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Formula 1: Tires and the KERS issue should be clarified by Monaco

Formula 1: Tire and KERS dilemma
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T he situation on the tire market is getting stronger more confusing. The hotter the topic is discussed, the more candidates are interested. In addition to Michelin, Pirelli and Avon, Bridgestone and Kumho are now also mentioned. The Korean manufacturer apparently deposited a letter of intent with the FIA ​​and Bernie Ecclestone. Bridgestone comes into play because the teams have unanimously asked the Japanese to reconsider the withdrawal.

F1 teams call for Bridgestone again

Bridgestone European boss Mac Ohashi was contacted by team representatives in Barcelona. He will now forward the request to CEO Shoshi Arakawa. 'The request honors us,' admits race director Hiroshi Yasukawa. The call for help from Formula 1 should grab Bridgestone's honor. The Executive Board does not have much time in Tokyo. The teams want to have a decision before the Monaco GP. The promise to promote environmentally friendly technology in Formula 1 is another bridge that Bridgestone is building. The company is currently running a green campaign.

There is still great disagreement among the twelve racing teams as to who should be awarded the contract if Bridgestone sticks to its withdrawal. The big teams want Michelin because the French would be the only ones able to provide reliable tire data. The private teams are skeptical. 'We are annoyed about how Michelin treated us with the first offer. That was far too expensive,' said the independent teams. Michelin has now reduced its claims by 50 percent. You want competition, but the risk of a money-consuming tire war is relatively low. At the moment there is no sign of any manufacturer who dares to compete against Michelin.

No specific Pirelli offer

Pirelli is still missing a detailed offer. All you know is that you can get twice as many tires for the same money as Michelin. But Pirelli has not built any Formula 1 tires for 19 years. There remains an element of uncertainty. Avon would be the cheapest solution. However, there would be no tire data. 'Then the big teams would employ their own engineers who generate tire data themselves,' dismisses McLaren boss Martin Whitmarsh. 'The small teams couldn't afford that and there would be a two-class society.'

Kumho only answered at the last minute without any detailscall. There is a general interest in GP sport. However, the Koreans have zero experience with Formula 1 tires.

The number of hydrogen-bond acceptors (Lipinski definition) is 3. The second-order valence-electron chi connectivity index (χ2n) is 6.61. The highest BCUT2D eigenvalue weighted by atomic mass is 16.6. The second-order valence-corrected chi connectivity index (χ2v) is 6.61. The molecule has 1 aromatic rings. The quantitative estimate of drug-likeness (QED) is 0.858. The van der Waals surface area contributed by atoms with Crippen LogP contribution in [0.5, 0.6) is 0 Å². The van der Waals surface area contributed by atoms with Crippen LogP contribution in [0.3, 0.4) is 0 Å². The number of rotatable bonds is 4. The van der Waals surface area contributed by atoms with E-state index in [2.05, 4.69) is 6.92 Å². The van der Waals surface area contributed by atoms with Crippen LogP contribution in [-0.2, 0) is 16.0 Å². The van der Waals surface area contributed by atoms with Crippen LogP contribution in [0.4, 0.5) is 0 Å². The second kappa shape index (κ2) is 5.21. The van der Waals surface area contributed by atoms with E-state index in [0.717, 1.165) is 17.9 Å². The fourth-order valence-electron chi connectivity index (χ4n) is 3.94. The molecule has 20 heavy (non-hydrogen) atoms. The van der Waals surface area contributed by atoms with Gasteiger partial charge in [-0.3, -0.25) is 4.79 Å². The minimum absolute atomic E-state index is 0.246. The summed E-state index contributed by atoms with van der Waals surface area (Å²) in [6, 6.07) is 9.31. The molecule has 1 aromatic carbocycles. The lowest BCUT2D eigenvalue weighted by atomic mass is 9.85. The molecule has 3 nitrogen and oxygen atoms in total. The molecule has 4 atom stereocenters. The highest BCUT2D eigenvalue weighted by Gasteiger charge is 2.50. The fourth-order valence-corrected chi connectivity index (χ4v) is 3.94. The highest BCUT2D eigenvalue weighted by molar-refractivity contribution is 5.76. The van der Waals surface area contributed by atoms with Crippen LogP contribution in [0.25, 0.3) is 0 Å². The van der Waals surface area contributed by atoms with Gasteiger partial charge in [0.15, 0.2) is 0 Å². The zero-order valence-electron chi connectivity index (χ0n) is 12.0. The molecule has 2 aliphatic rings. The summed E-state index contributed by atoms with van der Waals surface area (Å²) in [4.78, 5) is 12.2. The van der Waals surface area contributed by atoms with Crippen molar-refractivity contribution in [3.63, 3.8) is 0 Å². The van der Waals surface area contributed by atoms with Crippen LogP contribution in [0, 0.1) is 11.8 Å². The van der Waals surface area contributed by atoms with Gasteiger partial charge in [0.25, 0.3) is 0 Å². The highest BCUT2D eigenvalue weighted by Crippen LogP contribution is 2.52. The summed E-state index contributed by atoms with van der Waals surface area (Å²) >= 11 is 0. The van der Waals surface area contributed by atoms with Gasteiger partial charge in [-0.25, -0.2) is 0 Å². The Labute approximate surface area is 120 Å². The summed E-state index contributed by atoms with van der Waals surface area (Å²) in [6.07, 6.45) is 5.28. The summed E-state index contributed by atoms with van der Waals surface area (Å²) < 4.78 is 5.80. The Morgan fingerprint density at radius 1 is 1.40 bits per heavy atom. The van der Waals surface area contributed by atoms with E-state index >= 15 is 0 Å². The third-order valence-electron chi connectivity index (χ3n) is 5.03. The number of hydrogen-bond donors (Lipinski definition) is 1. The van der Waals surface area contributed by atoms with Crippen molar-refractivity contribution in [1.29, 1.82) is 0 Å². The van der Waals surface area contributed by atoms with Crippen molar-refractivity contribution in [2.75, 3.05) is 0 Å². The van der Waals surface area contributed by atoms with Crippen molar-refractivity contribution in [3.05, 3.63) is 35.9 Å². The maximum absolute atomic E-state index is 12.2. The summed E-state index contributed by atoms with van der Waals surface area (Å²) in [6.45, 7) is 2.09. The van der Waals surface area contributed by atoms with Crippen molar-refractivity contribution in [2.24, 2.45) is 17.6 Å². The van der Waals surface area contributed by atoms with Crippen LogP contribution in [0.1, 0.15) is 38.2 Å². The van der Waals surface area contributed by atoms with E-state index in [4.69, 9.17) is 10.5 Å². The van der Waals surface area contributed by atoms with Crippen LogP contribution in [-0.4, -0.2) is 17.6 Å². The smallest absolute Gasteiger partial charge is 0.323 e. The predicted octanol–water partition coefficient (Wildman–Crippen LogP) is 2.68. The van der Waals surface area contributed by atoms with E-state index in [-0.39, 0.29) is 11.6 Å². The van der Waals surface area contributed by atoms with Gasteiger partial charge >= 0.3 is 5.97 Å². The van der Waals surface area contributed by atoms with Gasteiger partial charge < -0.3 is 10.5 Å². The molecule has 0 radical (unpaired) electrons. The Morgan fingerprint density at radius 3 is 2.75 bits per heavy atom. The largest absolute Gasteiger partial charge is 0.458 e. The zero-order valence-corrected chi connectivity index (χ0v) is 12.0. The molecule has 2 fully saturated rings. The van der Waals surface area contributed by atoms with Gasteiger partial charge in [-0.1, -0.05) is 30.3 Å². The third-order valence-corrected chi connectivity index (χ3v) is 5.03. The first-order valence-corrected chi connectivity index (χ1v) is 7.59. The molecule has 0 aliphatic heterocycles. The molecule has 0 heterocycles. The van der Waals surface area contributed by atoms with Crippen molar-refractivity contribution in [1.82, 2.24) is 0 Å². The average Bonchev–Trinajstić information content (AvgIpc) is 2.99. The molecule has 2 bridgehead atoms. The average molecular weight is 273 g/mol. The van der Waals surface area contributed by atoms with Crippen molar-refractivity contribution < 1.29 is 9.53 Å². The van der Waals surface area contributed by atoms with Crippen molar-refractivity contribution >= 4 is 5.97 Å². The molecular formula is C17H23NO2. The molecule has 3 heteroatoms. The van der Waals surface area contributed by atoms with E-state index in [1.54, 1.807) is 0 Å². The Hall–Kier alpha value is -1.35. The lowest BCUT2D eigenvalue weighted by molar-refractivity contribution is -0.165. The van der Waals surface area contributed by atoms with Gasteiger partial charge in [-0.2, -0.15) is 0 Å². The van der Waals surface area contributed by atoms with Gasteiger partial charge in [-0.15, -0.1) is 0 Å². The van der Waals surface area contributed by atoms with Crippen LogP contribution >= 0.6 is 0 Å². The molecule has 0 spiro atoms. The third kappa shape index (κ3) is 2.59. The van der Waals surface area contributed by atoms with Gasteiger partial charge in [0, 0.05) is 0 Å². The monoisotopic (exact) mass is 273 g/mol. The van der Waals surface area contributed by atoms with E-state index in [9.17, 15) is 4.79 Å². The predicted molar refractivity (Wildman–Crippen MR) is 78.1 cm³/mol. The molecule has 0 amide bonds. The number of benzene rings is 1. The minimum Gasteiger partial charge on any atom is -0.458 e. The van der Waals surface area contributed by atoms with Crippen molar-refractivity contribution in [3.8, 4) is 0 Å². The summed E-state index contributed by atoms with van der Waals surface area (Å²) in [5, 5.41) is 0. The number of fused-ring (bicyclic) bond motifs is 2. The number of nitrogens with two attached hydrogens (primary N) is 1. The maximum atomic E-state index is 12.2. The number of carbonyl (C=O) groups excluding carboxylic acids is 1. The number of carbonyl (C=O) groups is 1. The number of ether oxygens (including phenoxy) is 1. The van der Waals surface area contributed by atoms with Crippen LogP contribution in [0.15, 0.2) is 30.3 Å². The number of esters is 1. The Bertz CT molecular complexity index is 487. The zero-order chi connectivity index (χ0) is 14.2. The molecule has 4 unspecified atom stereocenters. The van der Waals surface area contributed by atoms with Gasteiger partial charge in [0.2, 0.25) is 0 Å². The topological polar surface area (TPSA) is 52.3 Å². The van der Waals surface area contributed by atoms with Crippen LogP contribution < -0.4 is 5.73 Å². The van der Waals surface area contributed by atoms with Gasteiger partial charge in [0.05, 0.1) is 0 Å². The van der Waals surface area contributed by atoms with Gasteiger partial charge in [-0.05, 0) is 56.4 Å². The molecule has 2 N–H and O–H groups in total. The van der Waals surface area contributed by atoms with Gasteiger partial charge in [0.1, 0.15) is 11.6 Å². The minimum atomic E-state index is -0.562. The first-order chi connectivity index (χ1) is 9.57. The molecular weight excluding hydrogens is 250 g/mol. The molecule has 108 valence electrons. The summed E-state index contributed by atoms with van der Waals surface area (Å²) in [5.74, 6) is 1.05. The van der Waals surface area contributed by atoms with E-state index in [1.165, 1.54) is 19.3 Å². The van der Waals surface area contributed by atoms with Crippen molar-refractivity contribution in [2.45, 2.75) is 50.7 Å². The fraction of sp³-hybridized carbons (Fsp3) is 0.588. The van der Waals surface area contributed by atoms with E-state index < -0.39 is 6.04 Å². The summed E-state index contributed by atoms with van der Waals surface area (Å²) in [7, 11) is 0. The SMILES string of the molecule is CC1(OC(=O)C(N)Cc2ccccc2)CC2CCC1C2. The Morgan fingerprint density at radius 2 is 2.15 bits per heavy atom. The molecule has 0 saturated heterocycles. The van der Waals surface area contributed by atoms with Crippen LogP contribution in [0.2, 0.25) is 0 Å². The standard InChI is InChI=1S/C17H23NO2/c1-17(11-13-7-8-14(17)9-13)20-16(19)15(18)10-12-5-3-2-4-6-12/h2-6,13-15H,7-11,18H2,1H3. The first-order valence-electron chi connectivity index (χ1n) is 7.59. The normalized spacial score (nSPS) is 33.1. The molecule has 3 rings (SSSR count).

KERS introduction 2011: top teams vs. Newbies

The topic of KERS could keep Formula 1 busy for longer. Ferrari and Renault want to drive with hybrid drive from 2011. For image reasons and because an advantage over the competition can be achieved in this area. Since the aerodynamics will be further curtailed from next year, the engineers are looking for new playgrounds. Ferrari would sell its system to its customers, Sauber and Toro Rosso. Renault offers its technology to the whole field in collaboration with Magneti Marelli. Allegedly for a million euros per season.

Even that is too expensive for the poor teams. They want to postpone KERS to 2013 when a new engine format comes along. 'They would fall even further behind if some teams were to use KERS and they themselves couldn't because they couldn't afford it,' warns Whitmarsh.

Nobody can ban KERS for 2011

The problem is that the rules allow the use of hybrid technology. The agreement not to use KERS only applies to 2010. 'If someone wants to drive with KERS next year, nobody can forbid them,' says Ross Brawn, describing the dilemma. The fear is that the manufacturers will develop their systems from the previous year and that Williams will come with its flywheel solution. That would not only drive up costs, but also pull the field apart.

'At the moment the stupidest thing you can do,' complains the second division in the field. Whitmarsh sees the rejection of KERS as a political problem: 'You can't afford to be against the hybrid drive today because you make yourself vulnerable. The systems used in Formula 1 so far have nothing to do with saving fuel nobody hears. '


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